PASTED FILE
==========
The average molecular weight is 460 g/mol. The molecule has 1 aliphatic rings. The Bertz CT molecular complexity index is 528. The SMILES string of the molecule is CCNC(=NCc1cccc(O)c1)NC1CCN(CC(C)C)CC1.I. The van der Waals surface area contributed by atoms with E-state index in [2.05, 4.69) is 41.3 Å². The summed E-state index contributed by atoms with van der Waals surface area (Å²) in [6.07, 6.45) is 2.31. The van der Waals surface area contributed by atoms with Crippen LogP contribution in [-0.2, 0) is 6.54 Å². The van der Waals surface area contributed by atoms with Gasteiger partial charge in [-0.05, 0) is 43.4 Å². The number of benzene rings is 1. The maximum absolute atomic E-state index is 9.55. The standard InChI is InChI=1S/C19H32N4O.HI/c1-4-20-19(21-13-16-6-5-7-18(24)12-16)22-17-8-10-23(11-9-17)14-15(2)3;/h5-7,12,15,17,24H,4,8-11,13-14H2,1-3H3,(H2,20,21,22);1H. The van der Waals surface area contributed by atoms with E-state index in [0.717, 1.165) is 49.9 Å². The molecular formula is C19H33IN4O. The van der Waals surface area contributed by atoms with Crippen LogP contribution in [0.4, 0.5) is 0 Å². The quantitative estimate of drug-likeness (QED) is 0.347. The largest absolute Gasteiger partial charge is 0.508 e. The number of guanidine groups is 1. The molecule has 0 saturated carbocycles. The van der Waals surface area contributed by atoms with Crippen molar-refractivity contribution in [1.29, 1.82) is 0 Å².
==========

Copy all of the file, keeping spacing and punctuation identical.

The average molecular weight is 460 g/mol. The molecule has 1 aliphatic rings. The Bertz CT molecular complexity index is 528. The SMILES string of the molecule is CCNC(=NCc1cccc(O)c1)NC1CCN(CC(C)C)CC1.I. The van der Waals surface area contributed by atoms with E-state index in [2.05, 4.69) is 41.3 Å². The summed E-state index contributed by atoms with van der Waals surface area (Å²) in [6.07, 6.45) is 2.31. The van der Waals surface area contributed by atoms with Crippen LogP contribution in [-0.2, 0) is 6.54 Å². The van der Waals surface area contributed by atoms with Gasteiger partial charge in [-0.05, 0) is 43.4 Å². The number of benzene rings is 1. The maximum absolute atomic E-state index is 9.55. The standard InChI is InChI=1S/C19H32N4O.HI/c1-4-20-19(21-13-16-6-5-7-18(24)12-16)22-17-8-10-23(11-9-17)14-15(2)3;/h5-7,12,15,17,24H,4,8-11,13-14H2,1-3H3,(H2,20,21,22);1H. The van der Waals surface area contributed by atoms with E-state index in [0.717, 1.165) is 49.9 Å². The molecular formula is C19H33IN4O. The van der Waals surface area contributed by atoms with Crippen LogP contribution in [0.4, 0.5) is 0 Å². The quantitative estimate of drug-likeness (QED) is 0.347. The largest absolute Gasteiger partial charge is 0.508 e. The number of guanidine groups is 1. The molecule has 0 saturated carbocycles. The van der Waals surface area contributed by atoms with Crippen molar-refractivity contribution in [1.29, 1.82) is 0 Å².